I did the same thing with the remaining Smart Objects, and to get the slash underneath "Love" the same color, I modified the "SQUARE MASK 1" block inside of Photoshop. Here's what I got:
And with that, my design was done. For now.
Making the magic happen
At this point, I had two options. If I wanted to post it up as-is, I could. All I had to do was export it as a JPG or PNG file and I was done. But I did want it to animate — that's the whole point, after all. The instructions doc told me the basics: Go to File > Export > Render Video, then save it as 1080x1080px in the highest quality. Cool, let's do that.
Now I had an mp4 file to work with, and I could even preview it on my Mac. To get it to my phone, I could either upload it to Photos, or send it via AirDrop. Once I did that, it was right on my phone and ready to go. All I had to do was post it via Instagram as a regular post, and I was done.
Or was I? I did want this as a story, after all. And since I picked a square-shaped design, I wasn't sure how that would work. Fortunately, Instagram is way smarter than me. I started the Story process, and just zoomed out on the animation. It filled in the background for me automatically, and just like that, I was good.
I saved it as one of the highlights on my profile as "Creative Market." If you want to check it out, I'm @Whippsindustries on Instagram, and it'll be on my bio page.
Well, I gotta say, that whole process was a ton easier than I initially expected. It took me less than 30 minutes to knock the whole thing out, and that was including the time it took for me to do screenshots for this post. Knowing that there are lots of other options out there for cool Story templates is also good info to have, and they're all pretty affordable, too.
If you've been putting off doing Instagram Stories for yourself or your business because it seems too difficult, don't. Now you have lots of choices to work with, and nothing is better than that.
I started off my writing career in print, and over the years I've been the editor of multiple magazines. I even have a book on restoring Chevy trucks that's out on Amazon right now. And one constant over most of those years has been Adobe InDesign. It's the go-to tool for print designers the world over, and it's what I've always used to get the job done.
But, like many Adobe apps, InDesign can be intimidating for first-timers. There are a lot of weird things that don't look like Photoshop in there, and if you don't know much about print, it's tough to break into. So what do you do to get going with InDesign? Well it's not that bad if you do what I did, and that's to start off simple and move forward from there.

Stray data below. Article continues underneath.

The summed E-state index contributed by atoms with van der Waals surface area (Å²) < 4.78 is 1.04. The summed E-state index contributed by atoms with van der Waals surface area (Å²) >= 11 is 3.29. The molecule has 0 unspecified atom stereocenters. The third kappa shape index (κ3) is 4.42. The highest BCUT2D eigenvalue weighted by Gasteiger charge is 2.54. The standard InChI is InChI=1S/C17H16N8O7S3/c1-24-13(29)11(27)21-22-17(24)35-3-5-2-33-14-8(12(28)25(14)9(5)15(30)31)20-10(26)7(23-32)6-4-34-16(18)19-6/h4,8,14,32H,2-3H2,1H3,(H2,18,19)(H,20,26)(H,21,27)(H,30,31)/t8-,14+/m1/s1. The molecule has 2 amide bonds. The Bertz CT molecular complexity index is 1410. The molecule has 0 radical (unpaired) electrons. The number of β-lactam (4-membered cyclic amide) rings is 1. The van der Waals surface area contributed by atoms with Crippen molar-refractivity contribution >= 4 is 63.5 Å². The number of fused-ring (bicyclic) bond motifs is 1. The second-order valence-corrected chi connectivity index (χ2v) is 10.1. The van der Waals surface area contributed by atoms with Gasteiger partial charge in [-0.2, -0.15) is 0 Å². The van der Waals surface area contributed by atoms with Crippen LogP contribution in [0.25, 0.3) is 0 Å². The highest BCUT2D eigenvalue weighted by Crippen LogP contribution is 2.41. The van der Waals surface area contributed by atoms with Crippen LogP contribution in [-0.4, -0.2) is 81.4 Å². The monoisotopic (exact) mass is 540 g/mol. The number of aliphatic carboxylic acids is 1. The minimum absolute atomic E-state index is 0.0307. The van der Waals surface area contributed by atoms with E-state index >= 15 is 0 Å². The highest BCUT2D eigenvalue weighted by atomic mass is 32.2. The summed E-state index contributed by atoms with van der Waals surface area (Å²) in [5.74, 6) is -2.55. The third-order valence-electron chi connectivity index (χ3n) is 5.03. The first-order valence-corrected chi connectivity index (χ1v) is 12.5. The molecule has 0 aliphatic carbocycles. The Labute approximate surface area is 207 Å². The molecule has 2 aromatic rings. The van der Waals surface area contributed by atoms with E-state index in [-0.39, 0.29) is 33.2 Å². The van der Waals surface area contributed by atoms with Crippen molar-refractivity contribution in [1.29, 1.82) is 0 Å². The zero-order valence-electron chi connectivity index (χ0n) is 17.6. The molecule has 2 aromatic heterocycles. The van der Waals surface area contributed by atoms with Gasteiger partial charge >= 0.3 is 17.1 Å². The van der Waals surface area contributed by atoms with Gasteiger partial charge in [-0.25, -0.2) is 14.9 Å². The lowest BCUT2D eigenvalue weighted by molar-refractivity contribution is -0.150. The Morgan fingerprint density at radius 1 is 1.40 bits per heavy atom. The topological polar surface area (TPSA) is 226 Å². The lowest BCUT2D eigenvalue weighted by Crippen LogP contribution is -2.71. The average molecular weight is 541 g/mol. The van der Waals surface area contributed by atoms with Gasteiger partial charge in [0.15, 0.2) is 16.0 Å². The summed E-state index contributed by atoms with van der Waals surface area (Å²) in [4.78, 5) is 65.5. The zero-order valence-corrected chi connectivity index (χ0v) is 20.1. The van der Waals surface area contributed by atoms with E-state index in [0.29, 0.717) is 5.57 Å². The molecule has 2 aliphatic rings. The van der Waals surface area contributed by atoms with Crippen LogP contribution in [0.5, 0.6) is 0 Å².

What is InDesign, anyway?
To answer that question, let's take a look at the Creative Cloud suite as a whole and break it down:
There's Photoshop, a program made for manipulating raster images in a number of ways.
Illustrator lets you work with vector graphics, tweaking and tuning the geometry of the designs however you like.
Premiere is for working with video, and is one of the main tools for video editors across the country.
So then InDesign is a tool that lets you put together parts of all three to create either physical or digital products that use a paginated layout.
I've used InDesign to build magazines, brochures, resumes, sponsor pitches, and a number of different designs before, and most of them have either been professionally printed or delivered in a high-quality PDF. I've even done a short ebook with InDesign, since you can create interactive epub and PDFs, too.
What it's not built for, however, is manipulating text and graphics. It is not a word processor. If you want to write your print publication, then either use InCopy — Adobe's writing app — or Microsoft Word. If you want to tweak your graphics, then go with Photoshop or Illustrator. Use the right tool for the job, basically.
Now that you've got that figured out, where's the next best place to get going?
Start with a template